That's dates as in "When was Christopher Columbus born" not "Take me in your strong arms and make passionate love to me"?
  • After all he is an excellent driver!
  • Kim Peek sounds like he is probably the only person that will be able to take down Ken Jennings before he breaks the bank.
  • Is that 15 grand [aldertons.com] ("thousand") subjects then? Well, that's much more than a monkey [aldertons.com] or a ton [aldertons.com] of subjects!
  • Peek on tour (Score:5, Interesting)

    by DevilPen (829588) on Tuesday November 09, 2004 @01:22PM (#10767120)
    Kim Peek and his father visited my college (Elizabethtown College) several years ago. It was basically the two of them on stage describing Kim's condition. That was followed up by some interesting personal stories from Kim's life... including their involvement in the "Rain Man" film experience.

    The most interesting part of the session was the question and answer portion at the end. For about 30 - 45 minutes Kim fielded various "trivia" questions from the audience. They ranged from obscure baseball facts from 50 years ago, to a student standing up, stating his name and hometown and asking for his address and phone number. No-one succeeded in stumping Peek.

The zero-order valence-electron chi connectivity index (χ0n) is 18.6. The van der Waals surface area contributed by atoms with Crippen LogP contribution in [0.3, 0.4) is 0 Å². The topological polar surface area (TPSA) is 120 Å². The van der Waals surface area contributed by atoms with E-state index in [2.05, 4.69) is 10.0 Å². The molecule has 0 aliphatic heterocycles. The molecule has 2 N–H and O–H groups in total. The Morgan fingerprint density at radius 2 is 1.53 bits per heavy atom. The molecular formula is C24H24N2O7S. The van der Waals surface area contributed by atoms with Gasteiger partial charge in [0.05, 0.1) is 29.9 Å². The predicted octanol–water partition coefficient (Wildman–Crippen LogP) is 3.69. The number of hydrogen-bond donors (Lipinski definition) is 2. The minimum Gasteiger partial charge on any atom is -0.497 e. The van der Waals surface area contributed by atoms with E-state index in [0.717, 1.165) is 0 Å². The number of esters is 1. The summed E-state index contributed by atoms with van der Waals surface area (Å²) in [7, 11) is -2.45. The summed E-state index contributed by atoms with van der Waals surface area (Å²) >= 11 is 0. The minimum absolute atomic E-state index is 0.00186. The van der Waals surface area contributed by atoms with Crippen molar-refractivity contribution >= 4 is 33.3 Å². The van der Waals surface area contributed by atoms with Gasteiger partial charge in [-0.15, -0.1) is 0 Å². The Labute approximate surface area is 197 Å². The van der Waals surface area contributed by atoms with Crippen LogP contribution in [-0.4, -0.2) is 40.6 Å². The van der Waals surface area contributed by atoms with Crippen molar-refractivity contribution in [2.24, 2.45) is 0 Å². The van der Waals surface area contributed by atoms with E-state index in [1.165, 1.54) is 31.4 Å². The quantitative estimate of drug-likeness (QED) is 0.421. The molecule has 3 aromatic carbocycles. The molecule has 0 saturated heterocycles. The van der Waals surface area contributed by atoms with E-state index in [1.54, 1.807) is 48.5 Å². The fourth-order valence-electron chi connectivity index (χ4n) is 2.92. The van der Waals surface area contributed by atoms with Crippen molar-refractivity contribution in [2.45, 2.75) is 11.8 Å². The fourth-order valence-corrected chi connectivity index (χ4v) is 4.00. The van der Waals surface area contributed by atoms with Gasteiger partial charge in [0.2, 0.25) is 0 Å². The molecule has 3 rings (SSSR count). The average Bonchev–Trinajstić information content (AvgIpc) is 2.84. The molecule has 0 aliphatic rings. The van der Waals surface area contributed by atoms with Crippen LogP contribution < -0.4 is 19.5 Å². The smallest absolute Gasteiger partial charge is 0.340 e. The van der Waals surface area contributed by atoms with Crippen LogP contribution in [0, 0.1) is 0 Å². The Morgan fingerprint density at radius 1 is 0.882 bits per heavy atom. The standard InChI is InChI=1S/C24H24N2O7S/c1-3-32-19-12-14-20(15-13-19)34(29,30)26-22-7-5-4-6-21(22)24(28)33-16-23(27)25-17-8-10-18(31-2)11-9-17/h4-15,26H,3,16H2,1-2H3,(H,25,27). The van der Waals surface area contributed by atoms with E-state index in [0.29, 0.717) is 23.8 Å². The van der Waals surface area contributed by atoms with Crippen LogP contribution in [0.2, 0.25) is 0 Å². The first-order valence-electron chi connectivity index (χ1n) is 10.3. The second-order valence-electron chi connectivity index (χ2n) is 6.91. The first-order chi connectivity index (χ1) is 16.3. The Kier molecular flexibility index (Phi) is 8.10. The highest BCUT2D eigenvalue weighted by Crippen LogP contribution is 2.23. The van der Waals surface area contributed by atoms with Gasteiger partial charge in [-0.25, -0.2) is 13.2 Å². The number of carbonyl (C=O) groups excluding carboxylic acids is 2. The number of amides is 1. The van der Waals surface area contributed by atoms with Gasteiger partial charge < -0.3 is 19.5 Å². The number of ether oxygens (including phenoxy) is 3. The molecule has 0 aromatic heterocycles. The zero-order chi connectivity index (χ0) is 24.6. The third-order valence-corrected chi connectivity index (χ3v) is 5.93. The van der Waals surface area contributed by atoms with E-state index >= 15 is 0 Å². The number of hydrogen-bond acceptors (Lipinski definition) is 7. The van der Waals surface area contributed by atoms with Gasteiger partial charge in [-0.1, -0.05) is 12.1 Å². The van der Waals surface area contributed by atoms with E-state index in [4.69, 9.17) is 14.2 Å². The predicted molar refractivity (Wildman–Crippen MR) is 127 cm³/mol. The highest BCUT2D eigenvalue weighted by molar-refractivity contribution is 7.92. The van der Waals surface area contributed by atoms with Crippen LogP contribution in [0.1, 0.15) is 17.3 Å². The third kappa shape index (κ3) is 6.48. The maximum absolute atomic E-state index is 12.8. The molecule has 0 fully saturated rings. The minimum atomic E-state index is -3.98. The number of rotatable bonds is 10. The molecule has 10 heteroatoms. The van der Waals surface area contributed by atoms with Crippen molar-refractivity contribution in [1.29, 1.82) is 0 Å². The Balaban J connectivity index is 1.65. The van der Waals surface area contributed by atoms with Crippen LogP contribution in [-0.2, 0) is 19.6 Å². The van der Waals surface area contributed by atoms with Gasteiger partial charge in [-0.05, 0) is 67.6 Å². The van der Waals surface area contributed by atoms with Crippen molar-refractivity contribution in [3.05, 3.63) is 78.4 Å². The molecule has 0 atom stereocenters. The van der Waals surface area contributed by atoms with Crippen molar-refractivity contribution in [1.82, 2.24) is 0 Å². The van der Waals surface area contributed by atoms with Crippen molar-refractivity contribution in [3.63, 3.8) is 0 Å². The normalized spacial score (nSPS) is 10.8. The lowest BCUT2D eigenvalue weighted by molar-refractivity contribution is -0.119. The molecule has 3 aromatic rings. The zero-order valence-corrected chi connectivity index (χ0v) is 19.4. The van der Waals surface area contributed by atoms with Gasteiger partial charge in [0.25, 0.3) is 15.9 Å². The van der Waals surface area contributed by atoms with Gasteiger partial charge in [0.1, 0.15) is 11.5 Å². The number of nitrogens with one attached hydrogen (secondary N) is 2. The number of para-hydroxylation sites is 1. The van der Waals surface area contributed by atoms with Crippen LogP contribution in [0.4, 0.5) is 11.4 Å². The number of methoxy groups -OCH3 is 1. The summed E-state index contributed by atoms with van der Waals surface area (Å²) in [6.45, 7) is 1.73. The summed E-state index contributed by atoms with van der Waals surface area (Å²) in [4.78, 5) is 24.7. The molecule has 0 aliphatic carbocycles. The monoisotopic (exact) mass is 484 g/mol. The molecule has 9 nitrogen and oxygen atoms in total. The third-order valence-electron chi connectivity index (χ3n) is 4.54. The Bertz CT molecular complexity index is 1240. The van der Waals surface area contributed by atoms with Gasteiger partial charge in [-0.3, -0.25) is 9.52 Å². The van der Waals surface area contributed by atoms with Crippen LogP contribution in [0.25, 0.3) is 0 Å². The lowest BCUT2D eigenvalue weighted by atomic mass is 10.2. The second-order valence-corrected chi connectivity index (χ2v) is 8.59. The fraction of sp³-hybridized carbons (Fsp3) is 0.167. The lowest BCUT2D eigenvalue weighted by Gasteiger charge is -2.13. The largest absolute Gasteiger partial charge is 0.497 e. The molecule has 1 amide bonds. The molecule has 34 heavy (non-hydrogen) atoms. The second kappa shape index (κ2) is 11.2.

Peek's visit was certainly one of two most interesting speakers to visit my college while I was there. (the other would be Desmond Tutu)

  • Why don't they... (Score:4, Interesting)

    by Anonymous Coward on Tuesday November 09, 2004 @01:32PM (#10767223)
    Why don't they put in in a room with ALL the available data on HIS condition (autism), let him make autism his latest subject to be a "mega-savant" about; then ASK HIM ABOUT HIS OWN CONDITION ?